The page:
In January 2010, a new worm named Ramnit was spotted in the wild. A worm is a type of malware that secretly and maliciously integrates itself into a program or data files and infects more files each time the host program is run. This worm can infect Windows executable files, HTML files, office files and possibly other file types as well. This blog examines this type of worm from a financial point of view; for in-depth analysis of Ramnit’s parasitic behavior, see this Microsoft blog post.

Going Financial: Teaching an Old Dog New Tricks

Although this type of worm employs old-generation malicious techniques, we kept it on our malware radar. A few weeks ago, we started seeing something interesting. Apparently, Ramnit morphed into a financial malware — or at least was used as a platform to commit financial fraud; we’re still investigating its modular architecture. Once installed, this malware will continuously communicate with the command-and-control (C&C) server, reporting on its status and receiving configuration updates; inbound and outbound communication is over SSL (HTTPS).

Ramnit’s authors followed the standard approach of malicious financial activities, supporting all basic features required for well-bred financial malware. The malware includes a Man-in-the-Browser (MitB) Web injection module, which enables the malware to modify Web pages on the client side, modify transaction content, insert additional transactions, etc., all in a completely covert fashion invisible to both the user and host application.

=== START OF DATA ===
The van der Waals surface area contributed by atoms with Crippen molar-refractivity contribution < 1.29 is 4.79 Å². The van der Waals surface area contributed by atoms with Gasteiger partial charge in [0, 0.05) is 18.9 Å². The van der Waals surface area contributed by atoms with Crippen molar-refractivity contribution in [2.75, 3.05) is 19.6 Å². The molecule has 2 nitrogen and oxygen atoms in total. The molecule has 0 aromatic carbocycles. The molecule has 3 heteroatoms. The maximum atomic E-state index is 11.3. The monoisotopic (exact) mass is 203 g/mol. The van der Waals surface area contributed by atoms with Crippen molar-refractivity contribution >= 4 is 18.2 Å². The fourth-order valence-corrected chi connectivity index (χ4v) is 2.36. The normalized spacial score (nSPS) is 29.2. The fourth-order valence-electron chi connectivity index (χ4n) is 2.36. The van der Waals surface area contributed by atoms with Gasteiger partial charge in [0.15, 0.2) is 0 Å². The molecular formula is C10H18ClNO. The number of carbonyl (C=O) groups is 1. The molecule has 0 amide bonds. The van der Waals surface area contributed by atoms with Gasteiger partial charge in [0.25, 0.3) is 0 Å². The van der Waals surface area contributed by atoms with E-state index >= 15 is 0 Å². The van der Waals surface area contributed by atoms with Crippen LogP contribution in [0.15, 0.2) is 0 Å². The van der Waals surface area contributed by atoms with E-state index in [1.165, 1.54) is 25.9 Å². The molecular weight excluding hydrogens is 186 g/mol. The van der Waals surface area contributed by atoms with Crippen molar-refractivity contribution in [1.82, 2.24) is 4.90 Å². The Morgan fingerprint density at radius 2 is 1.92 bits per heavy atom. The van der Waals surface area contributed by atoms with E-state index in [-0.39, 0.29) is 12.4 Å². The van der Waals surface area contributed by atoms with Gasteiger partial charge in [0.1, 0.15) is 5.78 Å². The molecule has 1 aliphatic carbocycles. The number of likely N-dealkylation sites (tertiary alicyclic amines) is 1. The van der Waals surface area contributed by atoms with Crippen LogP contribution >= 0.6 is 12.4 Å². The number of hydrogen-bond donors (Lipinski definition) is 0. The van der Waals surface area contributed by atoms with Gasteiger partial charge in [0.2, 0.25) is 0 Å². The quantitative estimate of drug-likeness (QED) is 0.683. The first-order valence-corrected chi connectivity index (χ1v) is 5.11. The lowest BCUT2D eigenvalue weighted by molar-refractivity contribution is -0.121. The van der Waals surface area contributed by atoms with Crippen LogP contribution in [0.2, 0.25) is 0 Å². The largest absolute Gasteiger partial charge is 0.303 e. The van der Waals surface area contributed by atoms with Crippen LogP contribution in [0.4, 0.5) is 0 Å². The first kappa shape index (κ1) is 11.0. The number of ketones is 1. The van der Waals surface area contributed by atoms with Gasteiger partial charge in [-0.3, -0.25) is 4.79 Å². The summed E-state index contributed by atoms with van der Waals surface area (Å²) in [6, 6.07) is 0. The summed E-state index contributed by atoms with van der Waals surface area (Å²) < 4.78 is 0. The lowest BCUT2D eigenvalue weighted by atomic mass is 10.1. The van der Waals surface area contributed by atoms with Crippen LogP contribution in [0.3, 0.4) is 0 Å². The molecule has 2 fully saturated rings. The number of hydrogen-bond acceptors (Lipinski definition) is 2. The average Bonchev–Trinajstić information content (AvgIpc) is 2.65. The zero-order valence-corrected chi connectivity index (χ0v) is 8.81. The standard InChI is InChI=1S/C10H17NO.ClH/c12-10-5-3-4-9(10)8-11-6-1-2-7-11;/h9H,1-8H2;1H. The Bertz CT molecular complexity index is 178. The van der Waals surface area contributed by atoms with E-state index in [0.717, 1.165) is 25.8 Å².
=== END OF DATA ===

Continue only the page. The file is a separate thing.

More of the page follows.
Here is a sample Ramnit injection. Note the “security tip” created by the fraudsters in the injected message:

While analyzing Ramnit’s malicious activities, we noticed its configuration format is similar to the notorious Zeus and SpyEye financial malware platforms:

[set_url] [data_before][data_end] [data_inject] [data_end] [data_after] [data_end]

Ramnit consists of several independent components (see partial list below). One particular component, Zeus, caught our attention because it’s the HTMP injection engine used by Ramnit. Since the Zeus source code is available for free, and given the similarities between Zeus’ and Ramnit’s “standard financial approach” and configuration format, we suspect the malware’s authors incorporated parts of Zeus into Ramnit. We are still investigating Ramnit’s Zeus component.

Trusteer Versus Ramnit

  • Trusteer Rapport: Customers running Trusteer Rapport are not vulnerable to this attack. Rapport blocks Ramnit from entering the browser, thus rendering the malware ineffective in terms of financial fraud. Rapport also prevents machines from becoming infected with the malware.
  • Trusteer Pinpoint: In real time, Trusteer Pinpoint detects and reports Ramnit behaviors when customers whose machines are infected with the malware log in to an online banking application. This allows the bank to block the malicious activity generated by Ramnit.

Going Forward

The latest version of Ramnit consists of stand-alone modules; some are bundled with the dropper binary and some are fetched from its C&C. The following is a partial list of Ramnit components:

  • Proprietary “windows installer” (download and execute)
  • Hooker & MitB Web injects (Zeus bundle)
  • FTP Grabber
  • FTP Server
  • Cookie Grabber
  • Anti Debugging/Anti AV

Ramnit’s different components are still under investigation, as well as the malware itself. We will update this blog shortly with more findings, so stay tuned.

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